On 28 August 2013 New Zealand inched a little closer to replacing the 60-year-old Patents Act 1953, when thePatents Bill 2008 passed its third reading in Parliament. The Bill has made slow progress, having been drafted in late 2004 and first introduced to the House in July 2008. News of its success is being welcomed within the IP field because patenting law in NZ was urgently in need of changes to align it with developments abroad, particularly in our major trading partners. The updated law will make it easier in future for NZ patent holders to successfully apply for patents overseas.
Once it comes into effect, the new law is expected to bring in what IPONZ is calling a “stricter patenting regime.” One of the objectives is to support New Zealand business innovation by preventing overly broad patents from being granted. In addition, future patent applicants will bear a greater burden of proof and must convince examiners that their inventions are ‘genuine innovations that are a “manner of manufacture” and are novel, non-obvious and useful’. A clear ‘inventive step’ must be demonstrated.
Commerce Minister Craig Foss claims that the greater clarity provided in the new law is “giving New Zealand businesses more flexibility to adapt and improve existing inventions, while continuing to protect genuine innovations.” While the new law is certainly an improvement on the old, many of its effects will ultimately depend on how it will be interpreted and applied.
The new law clarifies the patenting environment through several very definite exclusions. Patents will not be granted for plant varieties; for human beings and biological processes that generate them; or for methods of treatment or diagnosis applied to humans.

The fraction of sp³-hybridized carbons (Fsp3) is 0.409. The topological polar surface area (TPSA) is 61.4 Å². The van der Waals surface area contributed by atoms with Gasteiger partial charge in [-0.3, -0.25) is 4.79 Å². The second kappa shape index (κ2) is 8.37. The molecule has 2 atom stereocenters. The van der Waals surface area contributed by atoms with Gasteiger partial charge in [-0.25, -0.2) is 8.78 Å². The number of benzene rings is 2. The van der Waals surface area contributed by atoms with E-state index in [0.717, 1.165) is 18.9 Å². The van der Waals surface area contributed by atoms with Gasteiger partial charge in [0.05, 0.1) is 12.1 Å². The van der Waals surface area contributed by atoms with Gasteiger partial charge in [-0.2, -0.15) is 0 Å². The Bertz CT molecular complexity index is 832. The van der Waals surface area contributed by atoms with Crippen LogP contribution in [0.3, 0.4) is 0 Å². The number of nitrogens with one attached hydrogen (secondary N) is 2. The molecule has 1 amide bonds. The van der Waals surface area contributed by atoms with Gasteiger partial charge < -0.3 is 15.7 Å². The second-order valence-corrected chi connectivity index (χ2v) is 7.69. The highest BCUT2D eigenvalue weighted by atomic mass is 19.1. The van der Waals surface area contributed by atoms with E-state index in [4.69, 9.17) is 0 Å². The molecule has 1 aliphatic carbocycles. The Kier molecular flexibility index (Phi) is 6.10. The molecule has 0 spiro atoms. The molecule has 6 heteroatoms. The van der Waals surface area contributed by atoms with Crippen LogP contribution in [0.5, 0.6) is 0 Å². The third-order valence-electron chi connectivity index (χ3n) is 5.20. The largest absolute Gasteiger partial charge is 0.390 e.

However, it will be some time before IPONZ and the courts develop a consistent framework for dealing with the complex issues surrounding patents for computer software. Clause 10A of the Bill prohibits the granting of patents for computer programs “as such” but then goes on to outline the considerations surrounding the interpretation of “as such”. When Clause 10A first emerged in Supplementary Order Paper 237, it was widely touted in the media that “software patents are no longer patentable in New Zealand”. However, computer implemented inventions will continue to be patentable in New Zealand and an example is given in the Act where a computer program controlling the operation of a washing machine that gets clothes cleaner and uses less electricity may be patentable as there is a new and improved way of operating a washing machine. Reference to English case law will likely be crucial in guiding the approach here. Controversy about whether software should be patentable at all—and/or in what situations it should be patentable—was one reason this Bill took more than five years to reach this stage.
The new legislation will come into effect once it has received royal assent via the Governor General and once IPONZ officials have made further consultations and prepared the necessary regulations. In the meantime, patent applications that are pending will be treated under the existing law, but only if complete specifications are submitted prior to the new law coming into force.